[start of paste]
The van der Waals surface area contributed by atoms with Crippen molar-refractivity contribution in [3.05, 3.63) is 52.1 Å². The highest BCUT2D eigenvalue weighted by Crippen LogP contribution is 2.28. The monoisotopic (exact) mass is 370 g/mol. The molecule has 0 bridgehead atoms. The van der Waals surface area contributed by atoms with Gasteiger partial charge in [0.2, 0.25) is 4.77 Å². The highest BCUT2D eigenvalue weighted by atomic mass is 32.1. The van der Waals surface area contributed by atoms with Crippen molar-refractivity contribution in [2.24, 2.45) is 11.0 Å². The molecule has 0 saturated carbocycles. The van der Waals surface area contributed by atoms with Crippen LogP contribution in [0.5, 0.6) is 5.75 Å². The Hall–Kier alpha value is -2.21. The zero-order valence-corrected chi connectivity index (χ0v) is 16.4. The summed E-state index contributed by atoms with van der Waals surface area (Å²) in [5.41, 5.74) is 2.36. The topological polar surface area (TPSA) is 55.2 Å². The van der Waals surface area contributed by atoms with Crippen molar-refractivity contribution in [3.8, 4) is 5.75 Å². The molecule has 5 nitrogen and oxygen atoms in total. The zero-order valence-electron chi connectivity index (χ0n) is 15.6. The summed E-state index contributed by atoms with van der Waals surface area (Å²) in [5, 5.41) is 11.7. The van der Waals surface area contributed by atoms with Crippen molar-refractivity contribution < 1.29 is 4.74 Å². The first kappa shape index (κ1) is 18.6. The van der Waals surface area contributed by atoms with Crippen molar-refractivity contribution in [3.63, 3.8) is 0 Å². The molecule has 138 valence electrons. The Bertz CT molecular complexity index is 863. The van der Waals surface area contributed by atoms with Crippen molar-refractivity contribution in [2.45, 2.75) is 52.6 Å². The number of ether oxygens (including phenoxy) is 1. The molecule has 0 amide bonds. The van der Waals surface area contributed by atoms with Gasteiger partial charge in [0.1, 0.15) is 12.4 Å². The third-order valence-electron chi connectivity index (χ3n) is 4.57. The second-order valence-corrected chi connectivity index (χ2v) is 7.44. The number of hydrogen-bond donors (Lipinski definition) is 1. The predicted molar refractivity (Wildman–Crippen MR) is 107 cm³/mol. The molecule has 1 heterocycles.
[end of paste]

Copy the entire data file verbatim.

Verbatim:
The van der Waals surface area contributed by atoms with Crippen molar-refractivity contribution in [3.05, 3.63) is 52.1 Å². The highest BCUT2D eigenvalue weighted by Crippen LogP contribution is 2.28. The monoisotopic (exact) mass is 370 g/mol. The molecule has 0 bridgehead atoms. The van der Waals surface area contributed by atoms with Gasteiger partial charge in [0.2, 0.25) is 4.77 Å². The highest BCUT2D eigenvalue weighted by atomic mass is 32.1. The van der Waals surface area contributed by atoms with Crippen molar-refractivity contribution in [2.24, 2.45) is 11.0 Å². The molecule has 0 saturated carbocycles. The van der Waals surface area contributed by atoms with Crippen LogP contribution in [0.5, 0.6) is 5.75 Å². The Hall–Kier alpha value is -2.21. The zero-order valence-corrected chi connectivity index (χ0v) is 16.4. The summed E-state index contributed by atoms with van der Waals surface area (Å²) in [5.41, 5.74) is 2.36. The topological polar surface area (TPSA) is 55.2 Å². The van der Waals surface area contributed by atoms with Crippen molar-refractivity contribution in [3.8, 4) is 5.75 Å². The molecule has 5 nitrogen and oxygen atoms in total. The zero-order valence-electron chi connectivity index (χ0n) is 15.6. The summed E-state index contributed by atoms with van der Waals surface area (Å²) in [5, 5.41) is 11.7. The van der Waals surface area contributed by atoms with Crippen molar-refractivity contribution < 1.29 is 4.74 Å². The first kappa shape index (κ1) is 18.6. The van der Waals surface area contributed by atoms with Crippen molar-refractivity contribution in [3.63, 3.8) is 0 Å². The molecule has 138 valence electrons. The Bertz CT molecular complexity index is 863. The van der Waals surface area contributed by atoms with Crippen molar-refractivity contribution in [2.45, 2.75) is 52.6 Å². The number of ether oxygens (including phenoxy) is 1. The molecule has 0 amide bonds. The van der Waals surface area contributed by atoms with Gasteiger partial charge in [0.1, 0.15) is 12.4 Å². The third-order valence-electron chi connectivity index (χ3n) is 4.57. The second-order valence-corrected chi connectivity index (χ2v) is 7.44. The number of hydrogen-bond donors (Lipinski definition) is 1. The predicted molar refractivity (Wildman–Crippen MR) is 107 cm³/mol. The molecule has 1 heterocycles.